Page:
The national average price for diesel took another step
closer to the $3 mark, jumping 3.4 cents to $2.980 per gallon for the week
ending July 31.
According to the U.S. Energy Information Agency, that is the
highest price since October 2005, when diesel hit $3.157 per gallon during the
wake of Hurricanes Katrina and Rita. It’s also 63 cents higher than prices for
the last week in July of 2005.
The Rocky Mountain region saw the biggest increase, rising a
whopping 6.5 cents to $3.052 per gallon. That’s the highest average in that
region since May.
The highest average, however, was found in California, even
though prices there fell less than a penny to $3.093 per gallon.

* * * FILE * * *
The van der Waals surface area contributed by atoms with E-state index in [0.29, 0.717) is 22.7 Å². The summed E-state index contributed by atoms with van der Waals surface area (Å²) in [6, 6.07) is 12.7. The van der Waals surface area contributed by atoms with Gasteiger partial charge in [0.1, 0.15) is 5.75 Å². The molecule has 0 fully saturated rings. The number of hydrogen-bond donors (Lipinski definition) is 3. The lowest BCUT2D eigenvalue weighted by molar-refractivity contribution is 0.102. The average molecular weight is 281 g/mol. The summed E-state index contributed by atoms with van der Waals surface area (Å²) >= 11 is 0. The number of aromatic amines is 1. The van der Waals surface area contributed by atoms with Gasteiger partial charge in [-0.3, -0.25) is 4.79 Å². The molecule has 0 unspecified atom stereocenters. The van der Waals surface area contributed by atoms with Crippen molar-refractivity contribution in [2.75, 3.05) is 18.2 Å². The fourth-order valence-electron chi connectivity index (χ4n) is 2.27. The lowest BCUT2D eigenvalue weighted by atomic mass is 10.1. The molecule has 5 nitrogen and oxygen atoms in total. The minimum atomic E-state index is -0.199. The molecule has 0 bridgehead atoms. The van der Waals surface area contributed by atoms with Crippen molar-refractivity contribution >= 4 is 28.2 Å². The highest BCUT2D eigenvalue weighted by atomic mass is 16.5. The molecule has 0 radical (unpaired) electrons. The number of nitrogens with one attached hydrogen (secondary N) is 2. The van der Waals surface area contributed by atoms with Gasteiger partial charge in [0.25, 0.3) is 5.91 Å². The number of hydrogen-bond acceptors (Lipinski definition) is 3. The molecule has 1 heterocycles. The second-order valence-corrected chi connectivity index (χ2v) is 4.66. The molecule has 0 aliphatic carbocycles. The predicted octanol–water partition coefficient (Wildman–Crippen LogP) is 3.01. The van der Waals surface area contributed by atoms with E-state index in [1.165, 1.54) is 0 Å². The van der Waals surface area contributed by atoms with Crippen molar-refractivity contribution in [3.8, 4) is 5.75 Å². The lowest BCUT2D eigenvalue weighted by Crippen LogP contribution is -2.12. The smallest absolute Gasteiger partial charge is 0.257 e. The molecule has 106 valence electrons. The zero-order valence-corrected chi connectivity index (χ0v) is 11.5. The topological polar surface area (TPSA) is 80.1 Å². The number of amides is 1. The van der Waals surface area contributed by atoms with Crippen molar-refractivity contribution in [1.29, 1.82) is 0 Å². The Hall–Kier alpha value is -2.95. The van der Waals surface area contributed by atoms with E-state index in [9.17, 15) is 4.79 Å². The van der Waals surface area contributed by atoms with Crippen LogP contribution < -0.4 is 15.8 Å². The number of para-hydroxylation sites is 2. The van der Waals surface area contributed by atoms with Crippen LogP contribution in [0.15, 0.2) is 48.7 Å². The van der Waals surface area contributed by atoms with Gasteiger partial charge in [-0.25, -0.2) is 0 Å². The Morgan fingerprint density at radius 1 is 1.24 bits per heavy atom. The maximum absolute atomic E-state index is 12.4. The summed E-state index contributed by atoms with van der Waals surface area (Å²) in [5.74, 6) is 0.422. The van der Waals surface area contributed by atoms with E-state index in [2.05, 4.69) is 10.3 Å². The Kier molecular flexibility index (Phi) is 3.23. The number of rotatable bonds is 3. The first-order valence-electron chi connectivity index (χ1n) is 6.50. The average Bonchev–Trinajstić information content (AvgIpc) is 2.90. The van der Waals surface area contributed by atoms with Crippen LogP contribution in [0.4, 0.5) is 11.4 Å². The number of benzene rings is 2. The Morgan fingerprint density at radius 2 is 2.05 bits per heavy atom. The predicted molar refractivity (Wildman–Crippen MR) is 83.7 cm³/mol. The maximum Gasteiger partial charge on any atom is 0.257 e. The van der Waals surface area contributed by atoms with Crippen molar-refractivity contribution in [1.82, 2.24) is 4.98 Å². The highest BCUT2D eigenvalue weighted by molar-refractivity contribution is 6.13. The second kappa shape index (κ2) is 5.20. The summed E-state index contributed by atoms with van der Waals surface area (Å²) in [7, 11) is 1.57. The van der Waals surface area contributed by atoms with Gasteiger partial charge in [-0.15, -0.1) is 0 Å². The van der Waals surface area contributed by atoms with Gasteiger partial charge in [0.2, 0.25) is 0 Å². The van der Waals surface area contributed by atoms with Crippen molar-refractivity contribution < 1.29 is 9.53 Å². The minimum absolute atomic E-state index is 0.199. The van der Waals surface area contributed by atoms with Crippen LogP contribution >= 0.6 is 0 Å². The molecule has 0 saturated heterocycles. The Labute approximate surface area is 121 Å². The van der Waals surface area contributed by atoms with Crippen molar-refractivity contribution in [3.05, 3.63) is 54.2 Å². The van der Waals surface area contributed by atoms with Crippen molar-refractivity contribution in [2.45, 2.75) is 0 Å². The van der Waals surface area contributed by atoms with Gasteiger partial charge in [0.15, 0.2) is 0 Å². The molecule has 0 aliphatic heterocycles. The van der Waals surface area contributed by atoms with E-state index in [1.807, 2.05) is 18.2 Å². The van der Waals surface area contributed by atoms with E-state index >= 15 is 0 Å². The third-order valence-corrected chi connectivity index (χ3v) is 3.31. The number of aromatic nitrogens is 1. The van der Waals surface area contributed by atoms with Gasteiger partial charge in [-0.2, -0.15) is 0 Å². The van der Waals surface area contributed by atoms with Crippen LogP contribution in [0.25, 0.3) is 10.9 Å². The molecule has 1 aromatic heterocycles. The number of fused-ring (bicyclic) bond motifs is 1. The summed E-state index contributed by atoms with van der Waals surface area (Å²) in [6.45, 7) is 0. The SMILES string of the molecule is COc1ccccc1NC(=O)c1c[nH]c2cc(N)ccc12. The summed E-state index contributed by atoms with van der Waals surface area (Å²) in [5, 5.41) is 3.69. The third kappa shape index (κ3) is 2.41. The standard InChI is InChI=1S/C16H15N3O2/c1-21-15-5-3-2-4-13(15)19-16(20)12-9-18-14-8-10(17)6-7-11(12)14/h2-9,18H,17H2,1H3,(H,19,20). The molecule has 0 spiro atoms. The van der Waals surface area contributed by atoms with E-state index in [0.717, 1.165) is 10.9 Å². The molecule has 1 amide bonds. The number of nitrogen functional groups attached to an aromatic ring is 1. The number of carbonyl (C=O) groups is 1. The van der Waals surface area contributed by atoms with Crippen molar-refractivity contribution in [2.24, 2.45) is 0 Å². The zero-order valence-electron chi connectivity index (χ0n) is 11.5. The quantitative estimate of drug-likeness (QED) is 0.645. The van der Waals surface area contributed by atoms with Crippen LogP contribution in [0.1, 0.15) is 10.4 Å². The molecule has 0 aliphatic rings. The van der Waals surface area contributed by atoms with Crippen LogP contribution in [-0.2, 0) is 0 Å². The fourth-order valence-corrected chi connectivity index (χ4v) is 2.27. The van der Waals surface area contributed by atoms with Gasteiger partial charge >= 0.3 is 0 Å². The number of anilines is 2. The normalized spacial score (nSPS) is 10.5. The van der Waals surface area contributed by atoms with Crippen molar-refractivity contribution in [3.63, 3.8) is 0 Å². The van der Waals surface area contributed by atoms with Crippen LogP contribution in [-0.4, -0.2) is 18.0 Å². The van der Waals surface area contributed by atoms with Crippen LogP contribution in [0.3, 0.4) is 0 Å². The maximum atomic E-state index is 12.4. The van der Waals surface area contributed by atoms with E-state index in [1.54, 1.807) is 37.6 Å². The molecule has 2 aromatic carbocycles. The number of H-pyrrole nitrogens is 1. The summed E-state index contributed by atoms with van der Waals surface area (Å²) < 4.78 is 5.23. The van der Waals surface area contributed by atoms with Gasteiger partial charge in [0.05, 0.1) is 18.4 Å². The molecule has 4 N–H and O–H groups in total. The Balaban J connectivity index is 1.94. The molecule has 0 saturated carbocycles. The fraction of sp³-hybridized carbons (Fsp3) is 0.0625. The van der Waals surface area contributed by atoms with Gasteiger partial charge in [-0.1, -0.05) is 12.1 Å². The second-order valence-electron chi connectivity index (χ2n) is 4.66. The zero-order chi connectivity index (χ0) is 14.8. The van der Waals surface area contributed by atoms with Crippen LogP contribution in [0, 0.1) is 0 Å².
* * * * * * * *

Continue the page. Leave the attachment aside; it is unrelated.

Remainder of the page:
The rest of the West Coast, meanwhile, saw an increase of
1.9 cents to $3.066 per gallon.
The Midwest also saw a significant increase, rising 3.7
cents to $2.988 per gallon. The Gulf Coast wasn’t far behind, climbing 3 cents
to $2.935 per gallon.
The Central Atlantic came within a penny of the all-time
highest price in that region, climbing 2.8 cents to $3.030 per gallon. The Lower Atlantic, meanwhile, came in at $2.924, up 2.6 cents for the previous week. New England posted a 1.9-cent increase to come in at $2.991 per gallon.
The East Coast as a whole climbed 3.3 cents to $2.958 per